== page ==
Ryli is a photographer working part time for both the local newspaper and the police, or so she is described. I don’t think she did any photographing – or work, for that matter – throughout the story. When the town’s school superintendent is brutally murdered, Ryli goes around with her friend and her aunt asking everyone where they were when it happened. Meanwhile she lusts after the hunky police chief. There is no explanation for why she chooses to do this “investigating” and she fails miserably at it, putting herself in danger not once but twice in quick succession by failing to see the obvious attempts the murderer is making on her life. The cover bills it as a “daring and hilarious cozy mystery.” It was nowhere close to daring or hilarious, although I think I smiled once or twice while reading it. It was, however, a cozy mystery with the usual elements: female non-professional protagonist, lots of talk about the women’s outfits (and I mean lots), cooking, and interior decorating, a cute pet, and zero knowledge of police procedure. The one difference from the usual cozy, however, is that here Ryli does not turn out to be the strong, confident woman who solves the mystery; she turns out to be a blubbering incompetent who has to be rescued by the hunky chief.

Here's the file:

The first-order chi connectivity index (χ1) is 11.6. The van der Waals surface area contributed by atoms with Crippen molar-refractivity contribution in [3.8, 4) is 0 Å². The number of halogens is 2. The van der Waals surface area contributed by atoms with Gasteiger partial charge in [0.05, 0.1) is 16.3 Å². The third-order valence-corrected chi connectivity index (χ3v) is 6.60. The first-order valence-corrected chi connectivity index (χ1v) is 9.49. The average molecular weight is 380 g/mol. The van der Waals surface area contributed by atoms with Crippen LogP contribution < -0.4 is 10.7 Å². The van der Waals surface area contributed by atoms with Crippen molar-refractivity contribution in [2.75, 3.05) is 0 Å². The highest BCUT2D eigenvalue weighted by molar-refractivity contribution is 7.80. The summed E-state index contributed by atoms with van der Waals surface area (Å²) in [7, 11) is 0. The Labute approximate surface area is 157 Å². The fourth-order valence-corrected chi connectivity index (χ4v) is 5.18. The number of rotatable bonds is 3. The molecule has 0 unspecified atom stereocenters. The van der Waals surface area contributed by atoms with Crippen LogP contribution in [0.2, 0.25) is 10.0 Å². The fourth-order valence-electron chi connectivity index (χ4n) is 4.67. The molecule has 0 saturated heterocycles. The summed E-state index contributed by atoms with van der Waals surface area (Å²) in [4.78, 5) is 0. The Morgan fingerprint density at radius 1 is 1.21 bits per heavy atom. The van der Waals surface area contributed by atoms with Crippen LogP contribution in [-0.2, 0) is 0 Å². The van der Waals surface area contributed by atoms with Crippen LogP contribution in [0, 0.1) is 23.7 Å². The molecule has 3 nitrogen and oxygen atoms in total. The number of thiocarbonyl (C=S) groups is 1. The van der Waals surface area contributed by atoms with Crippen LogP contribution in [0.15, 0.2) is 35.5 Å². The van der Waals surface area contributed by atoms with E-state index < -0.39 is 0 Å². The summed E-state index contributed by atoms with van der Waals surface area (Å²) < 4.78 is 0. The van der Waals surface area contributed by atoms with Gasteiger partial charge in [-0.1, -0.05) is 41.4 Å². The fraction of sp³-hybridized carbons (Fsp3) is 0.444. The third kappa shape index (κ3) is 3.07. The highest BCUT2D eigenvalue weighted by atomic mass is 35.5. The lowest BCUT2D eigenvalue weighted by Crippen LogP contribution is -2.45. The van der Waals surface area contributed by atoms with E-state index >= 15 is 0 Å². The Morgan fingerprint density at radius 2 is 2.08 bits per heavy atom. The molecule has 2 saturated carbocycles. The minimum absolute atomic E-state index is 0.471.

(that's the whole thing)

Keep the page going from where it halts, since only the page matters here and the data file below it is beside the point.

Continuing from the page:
The best I can say about this is that it was inoffensive and worth the 99 cents I paid for it. It got me through a dull day when my electric service was off for maintenance. Lovers of good writing are warned to stay away. The writing is ham-handed, cliche-ridden, and in need of a good proofreading.